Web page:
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IAUC 8083: 2002kl; 2003V, 2003ah, 2003av, 2003ax, 2003bf; C/2002 Y1; YY Her

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                                                  Circular No. 8083
Central Bureau for Astronomical Telegrams
Mailstop 18, Smithsonian Astrophysical Observatory, Cambridge, MA 02138, U.S.A.
IAUSUBS@CFA.HARVARD.EDU or FAX 617-495-7231 (subscriptions)
URL http://cfa-www.harvard.edu/iau/cbat.html  ISSN 0081-0304
Phone 617-495-7440/7244/7444 (for emergency use only)

     Further to IAUC 8081, T. Dahlen reports the discovery of
another apparent supernova on ACS images of the Hubble Deep Field
North, located at R.A. = 12h37m49s.30, Decl. = +62o14'06".1, which
is 0".15 east and 0".45 south of the center of the nearest visible
galaxy.  Available z-band magnitudes for SN 2002kl:  2002 Nov.
21.76, 24.8; 2003 Jan. 2.91 UT, 25.0; Feb. 21.95, [28.

SUPERNOVAE 2003V, 2003ah, 2003av, 2003ax, 2003bf
     A. V. Filippenko and R. Chornock, University of California,
Berkeley, report that inspection of CCD spectra (range 310-1000 nm)
obtained on Feb. 27 UT with the Keck I 10-m telescope (+ LRIS)
shows that SN 2003V (IAUC 8060) is of type Ia, about 2 months past
maximum brightness. SN 2003av (IAUC 8077) and SN 2003ax (IAUC 8079)
are also of type Ia, about 2 weeks past maximum.  Yet another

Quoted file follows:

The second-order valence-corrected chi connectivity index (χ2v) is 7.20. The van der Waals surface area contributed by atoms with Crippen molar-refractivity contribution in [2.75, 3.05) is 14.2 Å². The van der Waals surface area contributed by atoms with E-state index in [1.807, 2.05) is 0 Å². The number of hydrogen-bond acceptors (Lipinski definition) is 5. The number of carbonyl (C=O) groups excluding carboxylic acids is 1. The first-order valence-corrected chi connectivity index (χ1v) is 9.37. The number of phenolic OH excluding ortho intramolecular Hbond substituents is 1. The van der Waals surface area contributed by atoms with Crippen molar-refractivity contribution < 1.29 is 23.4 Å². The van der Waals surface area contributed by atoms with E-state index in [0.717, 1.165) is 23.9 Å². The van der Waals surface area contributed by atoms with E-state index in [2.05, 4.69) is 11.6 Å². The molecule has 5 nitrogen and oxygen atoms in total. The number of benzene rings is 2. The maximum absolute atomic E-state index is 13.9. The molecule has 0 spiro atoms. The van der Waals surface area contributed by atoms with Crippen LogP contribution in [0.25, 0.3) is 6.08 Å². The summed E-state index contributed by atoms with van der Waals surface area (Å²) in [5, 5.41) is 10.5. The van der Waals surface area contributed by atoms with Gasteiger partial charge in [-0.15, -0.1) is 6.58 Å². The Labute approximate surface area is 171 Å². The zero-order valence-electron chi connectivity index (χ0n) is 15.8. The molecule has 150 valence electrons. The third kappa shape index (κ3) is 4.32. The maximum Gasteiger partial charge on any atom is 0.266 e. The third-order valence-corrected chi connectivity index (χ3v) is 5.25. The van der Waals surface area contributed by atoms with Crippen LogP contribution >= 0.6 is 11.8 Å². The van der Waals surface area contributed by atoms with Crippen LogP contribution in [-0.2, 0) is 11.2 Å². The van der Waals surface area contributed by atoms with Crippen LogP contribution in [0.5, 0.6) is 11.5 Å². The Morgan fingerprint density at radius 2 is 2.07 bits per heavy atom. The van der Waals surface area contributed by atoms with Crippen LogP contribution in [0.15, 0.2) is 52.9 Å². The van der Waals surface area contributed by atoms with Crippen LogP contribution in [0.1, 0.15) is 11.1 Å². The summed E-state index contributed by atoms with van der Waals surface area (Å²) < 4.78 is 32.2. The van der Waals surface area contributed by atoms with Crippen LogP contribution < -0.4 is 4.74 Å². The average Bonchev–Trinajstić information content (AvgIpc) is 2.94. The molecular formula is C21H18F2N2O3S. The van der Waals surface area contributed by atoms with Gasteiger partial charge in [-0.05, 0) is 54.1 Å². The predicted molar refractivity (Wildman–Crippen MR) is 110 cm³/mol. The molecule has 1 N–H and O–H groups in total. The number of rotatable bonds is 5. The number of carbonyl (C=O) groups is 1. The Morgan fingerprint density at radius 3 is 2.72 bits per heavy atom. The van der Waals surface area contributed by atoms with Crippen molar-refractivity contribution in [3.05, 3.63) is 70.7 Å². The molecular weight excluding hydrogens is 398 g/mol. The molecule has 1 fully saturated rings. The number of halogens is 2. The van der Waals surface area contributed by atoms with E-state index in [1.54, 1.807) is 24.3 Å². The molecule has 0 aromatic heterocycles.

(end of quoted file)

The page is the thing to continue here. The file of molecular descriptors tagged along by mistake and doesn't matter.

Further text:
type-Ia supernova is SN 2003ah (IAUC 8068), about 12 days past
maximum.  SN 2003bf (cf. IAUC 8082) is of type Ia, very close to
maximum brightness.

     D. K. Lynch, R. W. Russell, and D. L. Kim, The Aerospace
Corporation; M. L. Sitko, University of Cincinnati; and R. B. Perry,
Langley Research Center, NASA, report that 3-14-micron spectroscopy
of comet C/2002 Y1, obtained on Feb. 20.6 UT with the NASA Infrared
Telescope Facility 3-m telescope (+ Aerospace Broadband Array
Spectrograph System), yielded a narrowband magnitude of N [10.2
microns] = 3.5 +/- 0.1.  The spectrum shows a smooth featureless
continuum with an 8-13-micron color temperature of about 280 +/- 20
K, roughly 12 times higher than the radiative equilibrium blackbody
temperature.  The comet was not detected between 3 and 8 microns,
and an upper limit to the silicate emission feature was
approximately 10 percent of the 8-13-micron continuum.

     E. O. Waagen, AAVSO, reports that this variable is in outburst
for the first time since May 1993 (cf. IAUC 5805; it peaked at m_v
= 11.3 in July 1993, slowly faded over a year to m_v = 13.6,
rebrightened to m_v = 12.3 in early 1995, and then declined to its
normal minimum near mag 13 by Sept. 1995).  Recent CCD V magnitudes
from R. James, Las Cruces, NM:  Feb. 2.518 UT, 12.9; 9.513, 12.8;
17.496, 12.1; 23.503, 11.9; 27.472, 11.9.

                      (C) Copyright 2003 CBAT
2003 February 27               (8083)            Daniel W. E. Green

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